A quick guide for small business owners

I have noticed a real increase in the number of websites that have a banner asking me to accept cookies in order to use the site. I thought it would be worth outlining just what the requirements are regarding cookies on websites and being compliant with GDPR.

So first things first and just to be clear what are ‘cookies’?

Cookies are small pieces of code which online services provide when users visit them. Software on the user’s device (for example a web browser) can store cookies and use them to store and send information back to the website for example remembering what’s in a shopping basket, logging into a website, analysing traffic to a website; or tracking users’ browsing behaviour.

Cookies are widely used in order to make websites work, or work more efficiently, as well as to provide information to the owners of the site. Without cookies, or some other similar method, websites would have no way to ‘remember’ anything about visitors, such as how many items are in a shopping basket or whether they are logged in.

Cookies and Consent

While you have always needed the consent of your website visitors to place cookies on their device, it used to be that but in the past the concept of ‘implied consent’ was deemed to be ok. That is by continuing to use the site you are accepting the use of cookies. All good if you are a website owner, a cookie policy somewhere on the site will do the trick.

However the ICO’s position changed in July 2019 on the type of consent that required before you can legitimately use non-essential cookies. The level of consent required for the use of cookies is now the same specific, informed, freely-given consent that is defined within GDPR:

“any freely given, specific, informed and unambiguous indication of the data subject’s wishes by which he or she, by a statement or by a clear affirmative action, signifies agreement to the processing of personal data relating to him or her”

Essentially this means that implied consent is not acceptable anymore, we need to make sure that our users agree to the use of cookies on our websites. We have to implement some form of ‘cookie control mechanism’ which blocks all non-essential cookies unless and until the user expressly says that it’s ok.

What counts as consent?

To be valid, consent must be freely given, specific and informed. It must involve some form of unambiguous positive action – for example, ticking a box or clicking a link. So just having information about the cookies you use as part of a privacy policy that is hard to find and maybe difficult to understand is not gaining consent from your users. To ensure that consent is freely given, users should have the means to enable or disable non-essential cookies, and you should make this easy to do.

What do I need to do to comply?

The three basic rules are that you must:

  • tell people the cookies are there;
  • explain what the cookies are doing and why; and
  • get the person’s consent to store a cookie on their device.

As long as you do this the first time you set cookies, you do not have to repeat it every time the same person visits your website.

Essential vs Non-Essential Cookies

You need to get consent for all non-essential cookies on your website however cookies considered to be essential cookies are exempt from this rule. But what is considered essential and non-essential? It would appear that what the ICO consider to be non-essential is probably what you as a website owner will definitely want to have. Here’s a snapshot of which cookies need consent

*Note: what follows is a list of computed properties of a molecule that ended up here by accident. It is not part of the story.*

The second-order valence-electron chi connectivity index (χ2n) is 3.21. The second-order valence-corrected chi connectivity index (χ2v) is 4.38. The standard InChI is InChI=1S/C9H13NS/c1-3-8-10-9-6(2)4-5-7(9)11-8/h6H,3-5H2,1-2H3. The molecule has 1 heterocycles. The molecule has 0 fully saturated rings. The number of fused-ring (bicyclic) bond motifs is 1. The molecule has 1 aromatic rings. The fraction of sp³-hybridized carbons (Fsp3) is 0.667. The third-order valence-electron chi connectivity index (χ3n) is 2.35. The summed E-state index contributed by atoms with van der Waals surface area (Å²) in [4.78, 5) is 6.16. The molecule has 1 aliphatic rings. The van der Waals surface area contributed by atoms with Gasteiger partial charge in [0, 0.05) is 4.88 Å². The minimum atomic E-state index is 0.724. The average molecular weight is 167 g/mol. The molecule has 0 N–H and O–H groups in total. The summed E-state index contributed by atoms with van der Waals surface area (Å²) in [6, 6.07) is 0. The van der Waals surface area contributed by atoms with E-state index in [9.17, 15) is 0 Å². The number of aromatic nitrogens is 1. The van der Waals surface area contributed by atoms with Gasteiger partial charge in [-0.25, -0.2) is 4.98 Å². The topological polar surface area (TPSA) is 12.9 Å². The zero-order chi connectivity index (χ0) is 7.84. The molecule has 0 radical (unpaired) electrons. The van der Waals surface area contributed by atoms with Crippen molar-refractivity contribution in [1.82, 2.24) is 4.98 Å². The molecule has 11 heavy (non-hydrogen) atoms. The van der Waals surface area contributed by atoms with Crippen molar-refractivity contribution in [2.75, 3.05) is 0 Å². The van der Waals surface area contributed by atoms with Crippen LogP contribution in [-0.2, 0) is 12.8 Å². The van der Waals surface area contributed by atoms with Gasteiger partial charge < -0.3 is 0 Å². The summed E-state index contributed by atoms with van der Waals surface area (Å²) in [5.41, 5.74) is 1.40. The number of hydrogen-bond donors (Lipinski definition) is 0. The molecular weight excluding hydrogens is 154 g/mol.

Cookie is used for:  Consent or Not?
User input e.g. a shopping basket or completing a form  Consent not required
Authentication purposes – e.g. ensure security for online bankingConsent not required
Security e.g. cookies used to detect repeated failed login attemptsConsent is not required
Streaming content – providing online content forms part of the service that the user has requested  Consent is not required
User preference – session cookies used to store a user’s preferenceConsent not required
Social media tracking and plugins e.g online advertising, behavioural monitoring, analytics, or market researchConsent is required
Online advertising – includes all third-party cookies used in online advertising, market research, product improvement and any other purpose.  Consent is required
Analytics – provide information about how visitors engage with your service.Consent is required Considered non-essential even though data is anonymous

As you can see from the list getting away without getting consent is just not feasible if you want to comply with the law and operate a website that is useful to your business.

Here’s what to do to be compliant

1.Understand what cookies are operating on your website

2. Set up and publish a cookie policy that details clearly what cookies you are using. There are various online options/ templates to help you to do this, where you can add the functions you are using and the document is automatically generated. For example https://www.cookiepolicygenerator.com/

3. Add a banner to your website that allows your visitors to give consent or not and also link it to your privacy and cookie policy.

For WordPress sites there are lots of plugins available to do this. Some have been linked to security breaches to make sure that the one you choose is well supported and up to date with the latest version of WordPress.  This is the one I have been using GDPR Cookie Compliance

In summary

You must tell people if you set cookies, and clearly explain what the cookies do and why. You must also get the user’s consent. Consent must be actively and clearly given.

Further Reading and Sources

https://ico.org.uk/for-organisations/guide-to-pecr/guidance-on-the-use-of-cookies-and-similar-technologies/

https://ico.org.uk/for-organisations/guide-to-pecr/cookies-and-similar-technologies/

GDPR: Cookies, notifications and consent – a 2019 update